by Nina Baldwin

cloud catcher*dream maker*artist

"Art touches the is reaches out from the canvas and passes through the eyes of the viewer right into his heart where it can leave an imprint of beauty that can make the spirit sing."
Nina Baldwin ...

Welcome to Artscapes!

Wednesday, November 24, 2010

The Artist - Reality vs. Impression

"The artist gazes upon a reality and creates his own impression. The viewer gazes upon the impression and creates his own reality." Robert Brault

A wonderful truth...Robert is a poet, philosopher and an artist painting a piece of his heart! Click on the title to read his post for October 25, 2010...Paris!

Monday, November 15, 2010


You can see some of my art at:

Galeria de Corrales, Corrales NM, wonderful gallery full of great artwork, perfect gifts for Christmas, Christmas ornaments...and lots of fabulous artists!!

Chamisa Hills Country Club, Rio Rancho, NM (2 pieces, one hanging next to a fluorescent green bear painting!! :)) be sure not to miss it!!)

KISS Cafe on Patio Escondido, Old Town, Albuquerque, NM (where you can get wonderful New Mexico Hot Chocolate and Mocha Oles! ...its a fun place!! lots of fun art!)

and for the months of November and December...

Unitarian Universalist Church, Rio Rancho, NM...wonderful group of people! ...they are especially open on Sunday mornings...believe it or not!!...but also probably most weekday afternoons, but be sure to call ahead!!

Monday, November 8, 2010


The Weems International Artfest is right around the corner. It is a major event and an Albuquerque tradition...great fun and the best in fine art...and I always run into old friends while visiting there! Check it out!
Nov. 12-14...check for times.

Impressionism: the Academie, the Salon

The Academie was the upholder of traditional standards in French painting at the time. The Salon was established as the sole acceptable market place for the work of the Academy-trained artists...therefore, the Academie and the Salon had great power and monopolized the artist's world, determining the teaching, the subject matter, the techniques used, the paints, even the method of "retailing" the artwork...ugh!!!!!!!!! Thank God for the painters of the Impressionistic period who struck out on their own, making their own rules and paving the way for the artists to come...I am reminded of the quote..."Freedom is a bigger game than power...Power is about what you can control...Freedom is about what you can unleash"...Harriet Rubin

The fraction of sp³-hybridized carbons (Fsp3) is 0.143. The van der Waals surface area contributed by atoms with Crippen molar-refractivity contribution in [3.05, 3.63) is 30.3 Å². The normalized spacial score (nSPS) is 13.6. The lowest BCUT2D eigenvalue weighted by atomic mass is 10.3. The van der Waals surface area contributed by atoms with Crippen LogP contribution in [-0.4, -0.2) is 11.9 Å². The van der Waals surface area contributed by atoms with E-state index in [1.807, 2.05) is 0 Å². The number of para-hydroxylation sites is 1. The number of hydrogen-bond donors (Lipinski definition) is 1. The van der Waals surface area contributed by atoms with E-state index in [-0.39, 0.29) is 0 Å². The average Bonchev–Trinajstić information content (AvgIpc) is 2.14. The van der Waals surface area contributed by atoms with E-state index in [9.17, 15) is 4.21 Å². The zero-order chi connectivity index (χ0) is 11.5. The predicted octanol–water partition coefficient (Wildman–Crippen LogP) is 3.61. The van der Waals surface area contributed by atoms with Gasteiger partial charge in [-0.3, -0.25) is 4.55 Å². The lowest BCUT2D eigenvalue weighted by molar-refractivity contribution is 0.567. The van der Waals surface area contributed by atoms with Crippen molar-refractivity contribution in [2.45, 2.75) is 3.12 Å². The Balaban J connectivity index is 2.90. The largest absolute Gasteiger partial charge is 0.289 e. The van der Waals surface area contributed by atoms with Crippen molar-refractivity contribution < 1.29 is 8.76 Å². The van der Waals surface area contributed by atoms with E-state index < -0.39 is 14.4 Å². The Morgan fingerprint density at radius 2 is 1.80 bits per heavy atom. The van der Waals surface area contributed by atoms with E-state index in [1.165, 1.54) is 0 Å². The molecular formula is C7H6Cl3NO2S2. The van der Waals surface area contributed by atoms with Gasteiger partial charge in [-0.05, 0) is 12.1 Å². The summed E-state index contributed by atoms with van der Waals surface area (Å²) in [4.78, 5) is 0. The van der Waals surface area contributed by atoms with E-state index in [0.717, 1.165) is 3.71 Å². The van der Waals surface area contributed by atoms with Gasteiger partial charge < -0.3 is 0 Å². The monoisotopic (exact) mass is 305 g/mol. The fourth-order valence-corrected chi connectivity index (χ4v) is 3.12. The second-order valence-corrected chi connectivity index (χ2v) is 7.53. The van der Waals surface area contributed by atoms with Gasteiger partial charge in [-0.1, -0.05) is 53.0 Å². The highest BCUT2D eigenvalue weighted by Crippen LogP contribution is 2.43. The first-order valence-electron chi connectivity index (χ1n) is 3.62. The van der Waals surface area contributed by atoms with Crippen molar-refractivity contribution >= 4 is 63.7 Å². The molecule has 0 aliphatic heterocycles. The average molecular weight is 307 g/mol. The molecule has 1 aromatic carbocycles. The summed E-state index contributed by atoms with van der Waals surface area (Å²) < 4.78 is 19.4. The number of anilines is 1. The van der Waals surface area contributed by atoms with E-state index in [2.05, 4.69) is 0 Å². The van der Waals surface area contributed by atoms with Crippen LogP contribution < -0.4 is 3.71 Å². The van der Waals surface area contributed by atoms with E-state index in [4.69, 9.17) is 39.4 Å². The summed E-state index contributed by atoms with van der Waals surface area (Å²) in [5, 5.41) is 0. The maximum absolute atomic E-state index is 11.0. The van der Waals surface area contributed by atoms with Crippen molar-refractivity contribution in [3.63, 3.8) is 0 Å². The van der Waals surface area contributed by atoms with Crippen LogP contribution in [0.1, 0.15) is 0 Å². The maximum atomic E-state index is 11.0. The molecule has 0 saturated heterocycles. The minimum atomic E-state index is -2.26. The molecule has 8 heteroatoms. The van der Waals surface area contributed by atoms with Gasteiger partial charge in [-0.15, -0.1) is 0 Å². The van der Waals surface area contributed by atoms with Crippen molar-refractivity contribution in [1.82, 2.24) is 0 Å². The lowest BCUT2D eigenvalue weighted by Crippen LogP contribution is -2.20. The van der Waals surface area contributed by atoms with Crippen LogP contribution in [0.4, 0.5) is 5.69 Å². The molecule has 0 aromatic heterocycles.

In 1863 a Salon des Refuses, was organized since so many of the works that year had been refused by the establishment Salon. Of course, this resulted in much hostility from the public toward the artists and their work. However, the Salon des Refuses did eventually open the door for other salons to take place such as those of the Impressionists from 1874 and the Independents in 1884. These salons were well attended, strangely enough, although the young artists often received much ridicule from the public...eventually though, art which was not favored by the Academie was more accepted by the public.

Impressionist Techniques

10" x 10" on canvas - private collection
  • short, thick strokes of paint are used to quickly capture the essence of the subject rather than its details. the paint is often applied impasto.
  • colors are applied side-by-side with as little mixing as possible, creating a vibrant surface. The optical mixing of colors occurs in the eye of the viewer.